Myron Kassaraba's weblog about digital photography on the web

Thursday, June 30, 2005

Discussion about Image Search

Thomas Hawk (Thomas Hawk's Digital Connection: Webshots, Google, Yahoo!/Flickr, MSN and the Landscape of Image Search) and Webshots founder Narendra Rocherolle (No Soap, Radio!) have started an interesting thread on image search.

Indexing images is one of the hardest "search" challenges out there because basically all you have is a bag of bits in the form of an image file to start with. With most web content you have text and context. Even with most commercial video you have the closed captioning feed (which Google is using for indexing their new video search service). Some photos, such as those from a news wire service, have a substantial amount of metadata usually defined in something called the IPTC fields. IPTC is a standard originally developed by the Associated Press and others for news desk applications at newspapers but has become the defacto standard for annotation of images by professional photographers and is supported by the major stock houses like Corbis and Getty. Obviously a photojournalist on assignment or professional photographer adding their images to a stock agency database are much more motivated to take the time to accurately annotate their images though even then, time is an issue. If you ever take time to look at wire service images, those capturing a major event or with a famous person are well annotated, the others are often tagged with a general keyword like "atmosphere".

Searching photos by trying to recognize their content has been the dream of many a lab/university researcher and has all kinds of interesting technical challenges that have resulted in several approaches - some that work better than others. See the paper Content-based Image Search Survery for some great examples. One of those university thesis papers that has actually made it into commercial use is technology developed at MIT in the late '90's and commercialized by LTU Technologies of France. Their ImageSeeker platform is able to extract a "DNA" fingerprint for an image that is used for both searching and recognition.

Folksonomies and tagging. There certaily is a lot of buzz and excitement about "cooperative classification" or tagging a la and Flickr. This will be an important piece of the overall solution though it is too early to tell if this type of tagging alone will be sufficient to create a robust enough index.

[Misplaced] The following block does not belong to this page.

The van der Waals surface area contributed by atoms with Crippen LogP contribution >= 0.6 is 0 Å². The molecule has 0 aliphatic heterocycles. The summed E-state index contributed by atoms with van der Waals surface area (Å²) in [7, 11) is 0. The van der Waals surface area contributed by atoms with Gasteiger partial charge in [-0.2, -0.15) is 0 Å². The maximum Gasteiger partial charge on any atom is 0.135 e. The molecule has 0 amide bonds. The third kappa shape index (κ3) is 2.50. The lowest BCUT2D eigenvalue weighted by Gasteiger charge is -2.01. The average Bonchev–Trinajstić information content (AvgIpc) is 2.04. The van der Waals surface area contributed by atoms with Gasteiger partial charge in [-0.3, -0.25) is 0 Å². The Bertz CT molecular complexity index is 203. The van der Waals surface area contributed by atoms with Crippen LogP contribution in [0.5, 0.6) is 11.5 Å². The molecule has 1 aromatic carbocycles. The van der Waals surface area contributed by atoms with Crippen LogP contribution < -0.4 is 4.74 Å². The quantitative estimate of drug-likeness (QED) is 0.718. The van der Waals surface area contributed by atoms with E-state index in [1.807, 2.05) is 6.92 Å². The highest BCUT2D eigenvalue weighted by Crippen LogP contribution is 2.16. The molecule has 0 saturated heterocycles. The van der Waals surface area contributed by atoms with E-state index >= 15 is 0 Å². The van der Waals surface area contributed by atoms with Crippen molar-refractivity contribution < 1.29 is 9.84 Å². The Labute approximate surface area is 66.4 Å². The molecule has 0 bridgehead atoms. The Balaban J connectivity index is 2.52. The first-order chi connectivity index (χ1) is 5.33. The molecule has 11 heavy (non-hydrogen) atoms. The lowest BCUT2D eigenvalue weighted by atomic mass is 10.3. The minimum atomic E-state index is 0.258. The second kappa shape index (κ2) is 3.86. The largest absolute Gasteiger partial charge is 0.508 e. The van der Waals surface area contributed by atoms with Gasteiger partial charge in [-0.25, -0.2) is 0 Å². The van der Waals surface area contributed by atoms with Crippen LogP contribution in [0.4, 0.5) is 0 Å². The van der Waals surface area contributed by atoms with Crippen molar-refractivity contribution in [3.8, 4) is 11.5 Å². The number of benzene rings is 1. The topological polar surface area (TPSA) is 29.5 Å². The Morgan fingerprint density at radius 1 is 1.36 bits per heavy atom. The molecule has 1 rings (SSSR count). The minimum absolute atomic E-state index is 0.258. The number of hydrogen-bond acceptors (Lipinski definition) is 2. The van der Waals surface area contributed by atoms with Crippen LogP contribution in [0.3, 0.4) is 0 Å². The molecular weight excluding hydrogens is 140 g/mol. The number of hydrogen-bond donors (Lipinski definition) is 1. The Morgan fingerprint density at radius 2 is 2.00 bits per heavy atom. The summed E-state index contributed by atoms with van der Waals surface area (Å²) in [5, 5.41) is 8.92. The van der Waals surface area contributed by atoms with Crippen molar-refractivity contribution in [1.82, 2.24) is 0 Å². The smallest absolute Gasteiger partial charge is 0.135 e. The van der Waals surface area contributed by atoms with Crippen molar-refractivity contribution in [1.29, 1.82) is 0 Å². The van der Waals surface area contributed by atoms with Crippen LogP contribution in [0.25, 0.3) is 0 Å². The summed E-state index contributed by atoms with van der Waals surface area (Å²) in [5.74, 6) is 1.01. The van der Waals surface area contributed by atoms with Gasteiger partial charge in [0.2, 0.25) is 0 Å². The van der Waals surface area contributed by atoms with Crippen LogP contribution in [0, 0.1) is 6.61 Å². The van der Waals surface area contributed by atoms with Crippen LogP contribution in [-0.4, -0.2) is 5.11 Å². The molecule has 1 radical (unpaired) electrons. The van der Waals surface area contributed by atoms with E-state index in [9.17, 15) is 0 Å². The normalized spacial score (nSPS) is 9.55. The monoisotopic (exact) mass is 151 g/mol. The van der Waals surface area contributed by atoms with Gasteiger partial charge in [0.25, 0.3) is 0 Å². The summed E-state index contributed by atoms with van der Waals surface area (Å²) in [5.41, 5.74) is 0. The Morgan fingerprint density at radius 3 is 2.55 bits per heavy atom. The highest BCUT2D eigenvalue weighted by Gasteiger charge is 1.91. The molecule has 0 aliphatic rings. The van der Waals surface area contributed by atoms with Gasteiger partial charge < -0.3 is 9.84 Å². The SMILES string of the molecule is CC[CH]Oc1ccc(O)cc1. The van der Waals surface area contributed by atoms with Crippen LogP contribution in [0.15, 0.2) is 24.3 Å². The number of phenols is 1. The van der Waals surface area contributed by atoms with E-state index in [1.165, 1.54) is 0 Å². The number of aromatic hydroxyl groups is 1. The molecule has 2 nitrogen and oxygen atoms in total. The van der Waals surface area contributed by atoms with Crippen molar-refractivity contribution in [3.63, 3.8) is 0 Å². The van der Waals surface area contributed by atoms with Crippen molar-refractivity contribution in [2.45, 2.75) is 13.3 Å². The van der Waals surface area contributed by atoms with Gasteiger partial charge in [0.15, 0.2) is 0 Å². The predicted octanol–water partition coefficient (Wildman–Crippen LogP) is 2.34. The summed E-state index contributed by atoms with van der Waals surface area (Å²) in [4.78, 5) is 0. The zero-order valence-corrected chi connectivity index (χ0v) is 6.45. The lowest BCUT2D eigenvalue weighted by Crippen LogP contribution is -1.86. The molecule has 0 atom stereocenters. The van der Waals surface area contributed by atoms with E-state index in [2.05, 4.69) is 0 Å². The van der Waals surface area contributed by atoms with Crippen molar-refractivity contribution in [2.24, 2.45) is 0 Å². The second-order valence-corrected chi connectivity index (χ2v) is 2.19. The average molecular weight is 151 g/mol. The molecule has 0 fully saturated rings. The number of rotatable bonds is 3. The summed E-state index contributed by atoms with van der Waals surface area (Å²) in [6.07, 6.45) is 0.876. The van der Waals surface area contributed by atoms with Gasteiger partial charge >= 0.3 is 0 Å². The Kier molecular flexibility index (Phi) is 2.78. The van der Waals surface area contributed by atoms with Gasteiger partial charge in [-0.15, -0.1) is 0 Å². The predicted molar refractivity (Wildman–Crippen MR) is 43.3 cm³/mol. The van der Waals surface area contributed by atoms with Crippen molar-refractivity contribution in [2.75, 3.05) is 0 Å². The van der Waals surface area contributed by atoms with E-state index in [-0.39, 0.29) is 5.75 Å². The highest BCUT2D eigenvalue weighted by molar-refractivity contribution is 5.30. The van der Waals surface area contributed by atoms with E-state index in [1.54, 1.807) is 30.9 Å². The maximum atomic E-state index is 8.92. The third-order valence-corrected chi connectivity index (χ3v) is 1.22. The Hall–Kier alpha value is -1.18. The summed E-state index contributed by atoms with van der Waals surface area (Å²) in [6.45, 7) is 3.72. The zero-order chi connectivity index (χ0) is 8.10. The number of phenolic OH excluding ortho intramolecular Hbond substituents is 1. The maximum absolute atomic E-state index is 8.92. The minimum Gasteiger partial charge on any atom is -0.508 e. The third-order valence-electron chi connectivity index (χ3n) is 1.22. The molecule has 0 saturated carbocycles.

AutoTagging: Over the next few years there will be more and more metadata that will be automatically captured and associated with images as they are captured or processed. New services like let you geotag your images after they have been taken and the GeoSnapper Mobile application works on the Motorola i860 from Nextel to automatically capture the GPS coordinates from the handset. Location means more that just lat/lon, in order for it to be a useful search attribute it needs to be translated to address and a place name. Just knowing the photographer can also a big help in using an inference approach to tagging.

So the bottom line is that image search will get better with better tagging and metadata. Some of that better metadata will come from "cooperative classification" by a community of viewers, some of it will come from an increase in the automatic capture of things like location and photographer and the rest will come from smart tagging methods that may combine inference from the known data combined with other available data sources (like a calendar for example) as well as more intelligent image recognition (like LTU's image DNA) to improve the quality and quantity of what is known about a photo.

With billions of images being captured in digital format each year this will be an important area of innovation and opportunity.

Great resource site with lots of information on how images have been managed and annotated in the past:

Some interesting papers on image search:
Content-based Image Search Survey
A Flexible Image Search Engine - Washington University
W3C Paper on RDF and inferencing